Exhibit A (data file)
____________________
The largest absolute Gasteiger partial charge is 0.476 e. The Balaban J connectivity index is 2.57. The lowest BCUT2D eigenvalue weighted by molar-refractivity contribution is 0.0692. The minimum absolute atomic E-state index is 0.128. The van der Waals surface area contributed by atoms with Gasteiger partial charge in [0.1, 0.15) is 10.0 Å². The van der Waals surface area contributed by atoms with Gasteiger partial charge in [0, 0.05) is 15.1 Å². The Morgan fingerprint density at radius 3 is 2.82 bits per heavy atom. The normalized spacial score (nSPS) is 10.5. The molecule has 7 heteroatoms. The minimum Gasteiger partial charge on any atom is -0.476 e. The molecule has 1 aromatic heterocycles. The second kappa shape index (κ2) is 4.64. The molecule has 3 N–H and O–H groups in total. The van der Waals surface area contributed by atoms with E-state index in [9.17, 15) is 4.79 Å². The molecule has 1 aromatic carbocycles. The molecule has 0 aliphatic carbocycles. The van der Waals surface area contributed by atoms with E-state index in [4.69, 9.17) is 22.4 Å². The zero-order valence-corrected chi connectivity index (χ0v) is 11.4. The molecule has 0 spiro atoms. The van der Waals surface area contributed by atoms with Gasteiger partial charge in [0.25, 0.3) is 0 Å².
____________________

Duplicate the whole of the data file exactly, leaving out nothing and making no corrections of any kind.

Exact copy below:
The largest absolute Gasteiger partial charge is 0.476 e. The Balaban J connectivity index is 2.57. The lowest BCUT2D eigenvalue weighted by molar-refractivity contribution is 0.0692. The minimum absolute atomic E-state index is 0.128. The van der Waals surface area contributed by atoms with Gasteiger partial charge in [0.1, 0.15) is 10.0 Å². The van der Waals surface area contributed by atoms with Gasteiger partial charge in [0, 0.05) is 15.1 Å². The Morgan fingerprint density at radius 3 is 2.82 bits per heavy atom. The normalized spacial score (nSPS) is 10.5. The molecule has 7 heteroatoms. The minimum Gasteiger partial charge on any atom is -0.476 e. The molecule has 1 aromatic heterocycles. The second kappa shape index (κ2) is 4.64. The molecule has 3 N–H and O–H groups in total. The van der Waals surface area contributed by atoms with E-state index in [9.17, 15) is 4.79 Å². The molecule has 1 aromatic carbocycles. The molecule has 0 aliphatic carbocycles. The van der Waals surface area contributed by atoms with E-state index in [4.69, 9.17) is 22.4 Å². The zero-order valence-corrected chi connectivity index (χ0v) is 11.4. The molecule has 0 spiro atoms. The van der Waals surface area contributed by atoms with Gasteiger partial charge in [0.25, 0.3) is 0 Å².